Issac’s Storm: A Man, A Time, And The Greatest Hurricane In History

What’s In A Name?

Several years ago, while on vacation in Hawaii, I picked up a T shirt sporting a picture of the Hawaiian state fish. I liked the shirt because it showed the fish’s name in Hawaiian, which is Humuhumunukunukuapua’a. It’s a real mouthful to say, but after some practice it soon flows easily off the tongue, and even tickles a bit in the process.

humuhumu

A year or so later, I was driving home from work (this was back in our pre retired-to-go-cruising days) and I found myself following a trailered boat by the same name.  There plastered across the entire transom was Humuhumunukunukuapua’a. It just barely fit on a boat that was easily nine feet wide. I laughed out loud. Because the name just tickles my funny bone.

But now it’s several years later, and Rhonda and I have a few thousand miles of cruising under our belts, and the thought of boat names has been on my mind. Particularly because I’ve seen a few lately that make me go, “Hmm, I wonder if they really thought that through.”

You see, one thing we’ve learned in our travels is that sometimes a boat name works, and sometimes it doesn’t.  And while it may seem as though an inappropriately named boat might be merely inconvenient, in our experience it can sometimes become a bit of a problem. So I find myself pondering the issue of how to choose an effective name for a cruising boat, and I thought I’d share a few thoughts on the subject.

Now none of this really matters a great deal if your plans don’t involve cruising. But if you do intend to head out over the horizon someday, then here’s what it all boils down to. While cruising, you are going to find yourself interacting with foreign officials. They may not speak English very well (or at all), but they’re going to have to hear and understand your boat’s name. Second, you’re going to have to fill out forms and declarations that will require you to list your vessel’s name, and sometimes the space to write it isn’t very large. But most importantly, you’re going to find yourself having to use your boat’s name on the radio quite often. From speaking to bridge tenders to negotiating crossings with other vessels, responding to the Coast Guard or checking in and out with harbormasters, you’ll be on the radio a lot more than when you were weekend sailing around your local waters. And long, complex names just don’t work well on the VHF.

The first tip I’d suggest when choosing a good name is to not use something that suggests nefarious intent. This would seem so evident that it hardly needs mentioning. Yet there we were in Marina Gaviota Varadero, Cuba, watching some very un-amused Cuban police detain the crew of an American flagged vessel that had just arrived. Their boat was named “Guns and Drugs,” and sported a large graphic of an assault rifle. Now this might have really cracked up the boys back in Miami, but it didn’t go over so well in Varadero. Our check-in only took two hours. We didn’t see the crew of Guns and Drugs for three days. So if you think “Human Trafficker” is a hilarious name for a boat, don’t be surprised if the Customs and Immigration officers fail to share in your mirth.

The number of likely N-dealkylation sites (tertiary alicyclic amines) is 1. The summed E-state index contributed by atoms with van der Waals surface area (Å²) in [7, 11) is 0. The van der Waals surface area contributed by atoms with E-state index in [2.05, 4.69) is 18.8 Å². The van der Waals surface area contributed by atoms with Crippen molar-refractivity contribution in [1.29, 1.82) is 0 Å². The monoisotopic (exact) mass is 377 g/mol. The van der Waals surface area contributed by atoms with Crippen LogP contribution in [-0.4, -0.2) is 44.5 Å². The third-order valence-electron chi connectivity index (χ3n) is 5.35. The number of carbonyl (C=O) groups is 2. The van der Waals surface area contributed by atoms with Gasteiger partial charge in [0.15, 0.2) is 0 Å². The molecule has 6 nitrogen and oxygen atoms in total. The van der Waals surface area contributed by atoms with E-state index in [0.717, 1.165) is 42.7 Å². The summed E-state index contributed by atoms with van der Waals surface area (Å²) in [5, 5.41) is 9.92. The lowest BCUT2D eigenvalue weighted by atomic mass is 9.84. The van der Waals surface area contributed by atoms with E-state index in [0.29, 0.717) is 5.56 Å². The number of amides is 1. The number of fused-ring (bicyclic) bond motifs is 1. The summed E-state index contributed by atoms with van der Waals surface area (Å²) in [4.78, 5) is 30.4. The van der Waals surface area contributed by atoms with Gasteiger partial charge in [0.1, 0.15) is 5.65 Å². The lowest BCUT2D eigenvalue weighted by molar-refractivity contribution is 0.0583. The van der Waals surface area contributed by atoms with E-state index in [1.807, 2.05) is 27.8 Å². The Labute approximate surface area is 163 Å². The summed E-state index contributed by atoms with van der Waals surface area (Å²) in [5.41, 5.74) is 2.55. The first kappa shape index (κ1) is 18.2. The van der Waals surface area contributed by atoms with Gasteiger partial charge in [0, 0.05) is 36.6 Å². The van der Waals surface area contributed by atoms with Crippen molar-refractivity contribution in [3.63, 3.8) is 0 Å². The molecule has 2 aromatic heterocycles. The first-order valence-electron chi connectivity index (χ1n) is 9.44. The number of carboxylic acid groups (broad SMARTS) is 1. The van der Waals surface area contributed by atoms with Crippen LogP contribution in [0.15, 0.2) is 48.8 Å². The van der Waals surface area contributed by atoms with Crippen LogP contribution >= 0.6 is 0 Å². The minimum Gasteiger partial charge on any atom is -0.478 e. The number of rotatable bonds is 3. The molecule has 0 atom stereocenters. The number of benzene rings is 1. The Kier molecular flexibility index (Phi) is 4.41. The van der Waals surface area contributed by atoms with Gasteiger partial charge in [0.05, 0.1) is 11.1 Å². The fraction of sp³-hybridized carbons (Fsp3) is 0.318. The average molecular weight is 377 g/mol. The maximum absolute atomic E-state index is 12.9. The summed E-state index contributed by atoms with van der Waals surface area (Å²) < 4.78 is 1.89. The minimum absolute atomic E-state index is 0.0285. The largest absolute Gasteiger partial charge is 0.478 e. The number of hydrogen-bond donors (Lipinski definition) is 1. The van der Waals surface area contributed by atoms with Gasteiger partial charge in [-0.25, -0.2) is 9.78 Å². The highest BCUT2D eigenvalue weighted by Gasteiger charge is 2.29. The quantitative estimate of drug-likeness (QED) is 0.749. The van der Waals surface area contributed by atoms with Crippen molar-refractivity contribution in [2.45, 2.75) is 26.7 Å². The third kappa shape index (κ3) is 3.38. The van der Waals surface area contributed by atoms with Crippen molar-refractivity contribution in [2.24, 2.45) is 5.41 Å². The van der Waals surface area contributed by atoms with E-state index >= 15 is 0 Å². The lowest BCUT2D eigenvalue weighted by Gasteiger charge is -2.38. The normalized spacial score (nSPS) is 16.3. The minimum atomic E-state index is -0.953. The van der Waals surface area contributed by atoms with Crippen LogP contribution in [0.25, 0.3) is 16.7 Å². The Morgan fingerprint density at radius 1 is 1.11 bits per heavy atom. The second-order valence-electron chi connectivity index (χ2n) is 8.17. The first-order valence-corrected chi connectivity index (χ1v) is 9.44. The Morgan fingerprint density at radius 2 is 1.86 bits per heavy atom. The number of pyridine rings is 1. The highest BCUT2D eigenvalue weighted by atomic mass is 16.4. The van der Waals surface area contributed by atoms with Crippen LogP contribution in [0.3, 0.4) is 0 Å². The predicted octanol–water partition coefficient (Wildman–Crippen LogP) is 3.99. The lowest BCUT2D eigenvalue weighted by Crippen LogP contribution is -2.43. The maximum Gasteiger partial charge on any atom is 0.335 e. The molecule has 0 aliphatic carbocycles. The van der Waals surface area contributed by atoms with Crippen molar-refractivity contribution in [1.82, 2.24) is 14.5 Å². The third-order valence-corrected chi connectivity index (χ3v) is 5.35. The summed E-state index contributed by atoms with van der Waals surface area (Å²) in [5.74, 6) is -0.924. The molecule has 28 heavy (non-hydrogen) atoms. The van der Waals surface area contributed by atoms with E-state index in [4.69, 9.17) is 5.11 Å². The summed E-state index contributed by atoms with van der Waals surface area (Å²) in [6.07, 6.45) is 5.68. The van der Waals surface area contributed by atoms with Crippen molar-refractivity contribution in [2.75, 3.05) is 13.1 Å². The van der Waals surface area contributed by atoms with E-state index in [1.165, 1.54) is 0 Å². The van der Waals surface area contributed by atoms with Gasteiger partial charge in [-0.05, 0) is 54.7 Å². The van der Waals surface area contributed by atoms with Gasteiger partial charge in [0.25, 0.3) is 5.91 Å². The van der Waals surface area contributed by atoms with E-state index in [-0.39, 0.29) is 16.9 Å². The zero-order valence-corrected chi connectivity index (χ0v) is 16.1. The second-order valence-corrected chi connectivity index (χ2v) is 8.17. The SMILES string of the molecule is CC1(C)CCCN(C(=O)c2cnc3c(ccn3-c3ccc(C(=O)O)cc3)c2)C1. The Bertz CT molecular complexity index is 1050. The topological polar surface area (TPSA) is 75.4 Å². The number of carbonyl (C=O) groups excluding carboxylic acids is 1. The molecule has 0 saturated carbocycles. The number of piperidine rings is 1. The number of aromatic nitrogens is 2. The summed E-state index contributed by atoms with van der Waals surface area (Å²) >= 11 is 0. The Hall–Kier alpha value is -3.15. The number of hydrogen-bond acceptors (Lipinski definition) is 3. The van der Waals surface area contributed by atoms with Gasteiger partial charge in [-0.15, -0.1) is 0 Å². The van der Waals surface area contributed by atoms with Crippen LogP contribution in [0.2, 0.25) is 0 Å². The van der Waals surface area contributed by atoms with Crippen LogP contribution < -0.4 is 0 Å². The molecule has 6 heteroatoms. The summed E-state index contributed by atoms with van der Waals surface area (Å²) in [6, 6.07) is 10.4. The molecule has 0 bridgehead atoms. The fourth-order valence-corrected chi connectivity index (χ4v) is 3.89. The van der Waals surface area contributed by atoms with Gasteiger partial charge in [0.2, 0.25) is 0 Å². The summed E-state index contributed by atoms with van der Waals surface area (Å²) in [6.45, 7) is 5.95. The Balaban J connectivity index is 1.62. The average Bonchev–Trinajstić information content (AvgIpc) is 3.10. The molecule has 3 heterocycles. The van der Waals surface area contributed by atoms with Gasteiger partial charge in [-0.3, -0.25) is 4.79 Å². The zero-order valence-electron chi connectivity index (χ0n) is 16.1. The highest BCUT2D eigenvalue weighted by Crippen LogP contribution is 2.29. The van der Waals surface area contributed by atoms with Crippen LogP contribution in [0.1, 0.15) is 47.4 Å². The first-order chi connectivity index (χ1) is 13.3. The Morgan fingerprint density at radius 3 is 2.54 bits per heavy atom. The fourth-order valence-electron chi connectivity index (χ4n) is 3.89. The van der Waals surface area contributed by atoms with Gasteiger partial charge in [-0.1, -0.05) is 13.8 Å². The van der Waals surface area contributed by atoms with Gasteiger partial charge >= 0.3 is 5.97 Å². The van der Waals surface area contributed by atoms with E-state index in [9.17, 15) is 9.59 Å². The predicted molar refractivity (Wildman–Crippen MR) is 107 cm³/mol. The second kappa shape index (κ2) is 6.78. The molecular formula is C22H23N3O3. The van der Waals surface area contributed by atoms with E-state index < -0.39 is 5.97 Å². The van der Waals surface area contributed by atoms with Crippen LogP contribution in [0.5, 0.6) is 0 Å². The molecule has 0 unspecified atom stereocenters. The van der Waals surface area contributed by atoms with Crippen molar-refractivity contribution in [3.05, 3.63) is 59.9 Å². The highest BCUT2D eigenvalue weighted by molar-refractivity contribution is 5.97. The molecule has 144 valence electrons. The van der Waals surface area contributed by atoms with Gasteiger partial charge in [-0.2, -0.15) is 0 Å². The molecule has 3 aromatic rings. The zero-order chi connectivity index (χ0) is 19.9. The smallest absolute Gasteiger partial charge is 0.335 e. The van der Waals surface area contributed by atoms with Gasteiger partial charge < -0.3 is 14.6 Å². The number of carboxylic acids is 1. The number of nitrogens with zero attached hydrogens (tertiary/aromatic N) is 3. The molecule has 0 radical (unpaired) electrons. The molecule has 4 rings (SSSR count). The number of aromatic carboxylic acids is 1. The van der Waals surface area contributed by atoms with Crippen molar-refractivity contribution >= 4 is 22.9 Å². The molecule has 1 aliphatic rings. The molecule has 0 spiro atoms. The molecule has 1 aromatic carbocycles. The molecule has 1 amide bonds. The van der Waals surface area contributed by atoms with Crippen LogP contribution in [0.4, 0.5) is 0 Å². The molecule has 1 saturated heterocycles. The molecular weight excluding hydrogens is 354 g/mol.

I’d also recommend avoiding foreign phrases. If you think “Occupandi Temporis” or “Mi Velero Impresionante” is just so c’est chic, then have at it. But please know that you’re going to be phonetically spelling it slowly and often on the radio, usually to someone who is dealing with background noise from boat or helicopter engines and can barely hear you. Most importantly, try to keep it short. When it comes to VHF radio communications, the shorter the better. One or two syllable words work best. “Ultimate Retirement Strategy” might expertly define your life situation, but it’s a mouthful to have to keep repeating to the Coast Guard every 30 seconds while reporting a vessel in distress. “Cool Sea Breeze” sounds lovely and is pretty easy to understand. But “Sea Breeze” is better, and the best option would be to just keep it to “Breeze.” Trust me, you’ll thank yourself in an emergency.

A boat’s name can often be a highly personal reflection of the hopes, dreams or desires of its owners, but choosing an appropriate one can involve compromise. The point of all this isn’t to dissuade you from putting what you truly feel is the best expression of yourself on the back of your boat. We just wanted to give you a few things to consider when making your decision. Because I can only imagine the issues the crew of the good ship Humuhumunukunukuapua’a would face if they ever tried to take their boat cruising.

Gone Too Soon